The recent Court of Appeals decision upholding nine out of ten disciplinary charges against Long Island lawyer Peter Galasso, for failing to detect his brother’s multi-million dollar misappropriation of escrow funds (NYLJ, October 24), was a sobering reminder that out of all the ways an attorney can practice law correctly, even the slightest error in the escrow account can lead to disaster.

The Appellate Division’s initial determination was heralded by some as a harbinger of imposing additional, unwritten rules upon attorneys, requiring them, in essence, to see inside the minds of their employees; this, of course, could lead to dire consequences for practitioners whose acts, in unwittingly failing to properly supervise their employees, as the Court of Appeals put it, while “not venal,” would still result in tangible, financial harm to clients.

But the Court of Appeals was correct in concluding that the primary purpose of an attorney is a fiduciary. As an officer of the court, he or she is endowed with an even greater responsibility to safeguard their client’s funds than other non-fiduciaries. It is a duty that comes with the privilege of being admitted to the bar.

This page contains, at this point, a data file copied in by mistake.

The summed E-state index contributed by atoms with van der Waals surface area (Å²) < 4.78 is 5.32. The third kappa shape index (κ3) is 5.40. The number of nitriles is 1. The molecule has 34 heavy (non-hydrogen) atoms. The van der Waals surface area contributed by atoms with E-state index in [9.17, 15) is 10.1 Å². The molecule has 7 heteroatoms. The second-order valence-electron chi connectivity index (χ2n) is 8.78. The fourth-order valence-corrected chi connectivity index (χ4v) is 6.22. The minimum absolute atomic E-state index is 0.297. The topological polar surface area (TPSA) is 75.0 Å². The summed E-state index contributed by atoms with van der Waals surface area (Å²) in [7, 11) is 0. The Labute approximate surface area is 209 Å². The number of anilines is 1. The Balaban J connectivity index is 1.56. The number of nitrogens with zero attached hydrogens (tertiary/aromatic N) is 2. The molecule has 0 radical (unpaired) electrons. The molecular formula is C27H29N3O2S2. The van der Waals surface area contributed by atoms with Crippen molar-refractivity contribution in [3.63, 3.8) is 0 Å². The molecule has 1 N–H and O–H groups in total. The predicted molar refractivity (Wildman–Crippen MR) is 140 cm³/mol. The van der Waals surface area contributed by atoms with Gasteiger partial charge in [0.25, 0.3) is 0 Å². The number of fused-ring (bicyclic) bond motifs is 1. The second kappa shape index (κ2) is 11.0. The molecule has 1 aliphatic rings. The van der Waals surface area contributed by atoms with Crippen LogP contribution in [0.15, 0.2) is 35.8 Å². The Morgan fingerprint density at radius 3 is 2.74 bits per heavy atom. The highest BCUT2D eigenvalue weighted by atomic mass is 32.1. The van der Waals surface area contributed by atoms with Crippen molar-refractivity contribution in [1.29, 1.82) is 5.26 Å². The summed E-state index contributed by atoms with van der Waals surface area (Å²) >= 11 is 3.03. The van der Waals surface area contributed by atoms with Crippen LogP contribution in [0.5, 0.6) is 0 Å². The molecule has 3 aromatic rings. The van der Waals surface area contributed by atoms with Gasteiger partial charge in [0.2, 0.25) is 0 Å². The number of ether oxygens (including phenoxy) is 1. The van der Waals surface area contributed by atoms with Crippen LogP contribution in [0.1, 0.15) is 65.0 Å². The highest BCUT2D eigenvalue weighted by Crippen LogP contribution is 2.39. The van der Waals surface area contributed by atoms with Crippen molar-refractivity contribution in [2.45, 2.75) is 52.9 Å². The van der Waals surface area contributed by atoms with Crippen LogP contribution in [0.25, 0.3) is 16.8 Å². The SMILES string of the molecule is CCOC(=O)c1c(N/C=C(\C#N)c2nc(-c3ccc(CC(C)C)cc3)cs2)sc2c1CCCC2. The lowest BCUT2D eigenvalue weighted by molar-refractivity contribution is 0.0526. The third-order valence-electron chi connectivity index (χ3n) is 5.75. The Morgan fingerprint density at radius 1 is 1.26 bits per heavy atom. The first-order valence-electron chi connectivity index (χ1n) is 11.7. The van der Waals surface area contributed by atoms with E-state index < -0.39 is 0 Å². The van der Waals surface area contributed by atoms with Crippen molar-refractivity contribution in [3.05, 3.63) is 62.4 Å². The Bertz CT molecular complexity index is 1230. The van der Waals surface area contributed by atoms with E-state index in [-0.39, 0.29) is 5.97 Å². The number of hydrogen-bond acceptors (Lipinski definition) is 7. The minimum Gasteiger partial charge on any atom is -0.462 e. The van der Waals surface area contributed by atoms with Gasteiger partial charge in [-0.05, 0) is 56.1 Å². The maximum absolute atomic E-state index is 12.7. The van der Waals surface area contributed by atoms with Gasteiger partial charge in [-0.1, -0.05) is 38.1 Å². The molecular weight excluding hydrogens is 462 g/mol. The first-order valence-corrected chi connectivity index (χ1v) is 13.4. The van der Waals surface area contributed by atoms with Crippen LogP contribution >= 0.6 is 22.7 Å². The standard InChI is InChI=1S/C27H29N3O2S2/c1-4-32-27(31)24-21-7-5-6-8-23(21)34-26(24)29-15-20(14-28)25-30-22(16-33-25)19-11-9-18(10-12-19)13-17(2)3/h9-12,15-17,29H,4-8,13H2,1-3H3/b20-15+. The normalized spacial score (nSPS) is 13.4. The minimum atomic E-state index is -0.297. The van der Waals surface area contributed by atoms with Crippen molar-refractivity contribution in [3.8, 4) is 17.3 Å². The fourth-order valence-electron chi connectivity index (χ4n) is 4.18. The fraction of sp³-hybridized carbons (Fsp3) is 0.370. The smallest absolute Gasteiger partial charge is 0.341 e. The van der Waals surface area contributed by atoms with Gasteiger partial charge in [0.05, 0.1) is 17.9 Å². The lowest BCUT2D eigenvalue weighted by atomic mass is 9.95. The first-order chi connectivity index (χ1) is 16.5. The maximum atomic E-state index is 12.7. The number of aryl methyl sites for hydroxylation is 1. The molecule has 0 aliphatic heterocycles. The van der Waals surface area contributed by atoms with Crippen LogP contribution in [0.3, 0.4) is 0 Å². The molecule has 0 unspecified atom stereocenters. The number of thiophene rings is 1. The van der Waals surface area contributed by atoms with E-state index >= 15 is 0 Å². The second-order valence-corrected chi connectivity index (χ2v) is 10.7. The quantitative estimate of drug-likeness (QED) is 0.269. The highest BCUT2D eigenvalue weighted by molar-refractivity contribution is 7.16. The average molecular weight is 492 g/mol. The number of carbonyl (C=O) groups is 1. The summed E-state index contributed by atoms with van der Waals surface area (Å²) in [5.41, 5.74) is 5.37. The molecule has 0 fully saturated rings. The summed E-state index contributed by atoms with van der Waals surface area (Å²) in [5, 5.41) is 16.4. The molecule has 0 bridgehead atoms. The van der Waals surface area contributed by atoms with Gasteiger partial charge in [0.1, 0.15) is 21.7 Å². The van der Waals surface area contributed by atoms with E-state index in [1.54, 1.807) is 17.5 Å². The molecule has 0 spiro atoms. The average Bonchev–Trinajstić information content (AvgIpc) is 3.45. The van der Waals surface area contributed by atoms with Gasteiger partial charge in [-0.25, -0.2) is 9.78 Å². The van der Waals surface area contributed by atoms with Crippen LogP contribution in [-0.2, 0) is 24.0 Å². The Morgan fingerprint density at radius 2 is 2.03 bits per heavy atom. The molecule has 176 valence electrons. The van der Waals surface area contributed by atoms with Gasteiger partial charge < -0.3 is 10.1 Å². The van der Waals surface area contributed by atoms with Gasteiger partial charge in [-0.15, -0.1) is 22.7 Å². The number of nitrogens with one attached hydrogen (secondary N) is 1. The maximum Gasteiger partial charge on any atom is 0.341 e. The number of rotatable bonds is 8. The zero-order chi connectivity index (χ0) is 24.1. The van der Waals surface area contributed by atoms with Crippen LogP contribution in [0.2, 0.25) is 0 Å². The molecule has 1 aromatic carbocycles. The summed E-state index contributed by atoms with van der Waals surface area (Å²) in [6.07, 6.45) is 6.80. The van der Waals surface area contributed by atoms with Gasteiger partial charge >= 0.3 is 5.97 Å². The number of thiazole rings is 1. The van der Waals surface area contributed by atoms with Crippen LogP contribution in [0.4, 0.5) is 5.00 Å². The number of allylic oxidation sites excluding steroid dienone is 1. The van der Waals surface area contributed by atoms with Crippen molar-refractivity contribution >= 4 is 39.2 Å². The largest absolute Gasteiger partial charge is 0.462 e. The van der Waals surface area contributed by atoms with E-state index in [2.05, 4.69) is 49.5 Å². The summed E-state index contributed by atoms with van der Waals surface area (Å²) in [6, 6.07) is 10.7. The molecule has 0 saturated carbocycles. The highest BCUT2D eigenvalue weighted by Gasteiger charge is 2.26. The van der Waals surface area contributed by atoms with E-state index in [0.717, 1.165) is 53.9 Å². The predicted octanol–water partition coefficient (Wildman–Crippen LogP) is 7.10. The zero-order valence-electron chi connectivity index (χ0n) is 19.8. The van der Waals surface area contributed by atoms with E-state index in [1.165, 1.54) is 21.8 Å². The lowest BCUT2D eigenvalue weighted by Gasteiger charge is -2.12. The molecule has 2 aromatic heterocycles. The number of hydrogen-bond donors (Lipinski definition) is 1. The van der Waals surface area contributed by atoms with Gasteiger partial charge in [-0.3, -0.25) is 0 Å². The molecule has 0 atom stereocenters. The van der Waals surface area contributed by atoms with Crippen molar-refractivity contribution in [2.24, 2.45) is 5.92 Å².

In upholding the vast majority of the disciplinary charges, the Court sent a message to lawyers of all ranks and caliber, along the same lines of a tenet journalists are quite familiar with: “If your own mother tells you she loves you, check your sources”. Even if your bookkeeper is your brother, check his work.

To be sure, failing to catch an unscrupulous employee is human; many attorneys can relate to delegating tasks to various persons whom they have hired just for that purpose and assuming they will be done correctly. The bookkeeper, or office manager of a small office is a person who probably knows more about the attorney’s personal history and information than any person would be reasonably comfortable with.

They schedule appointments, pay credit cards, pay vendors (and thus know exactly how much the attorney paid for that imported are Italian suit), and so on. To that end, a reliable, trustworthy employee is ideal, and when they perform correctly, become a second right hand to an attorney. When disgruntled or devious, by contrast, the only mechanism to prevent such graft, is the discerning, skeptical eye of an attorney, reviewing their work product.

For practitioners, the take-away message is simple: always have clients endorse, in writing, escrow disbursements, and keep a running ledger of escrow money, including date of deposit, purpose, and date of disbursement. Reconcile the ledger at set periods, and if you have a bookkeeper, audit their work at random intervals. If necessary, hire an outside accountant to come in and review the books. Time-consuming and costly, yes; the alternative, in a word, devastating.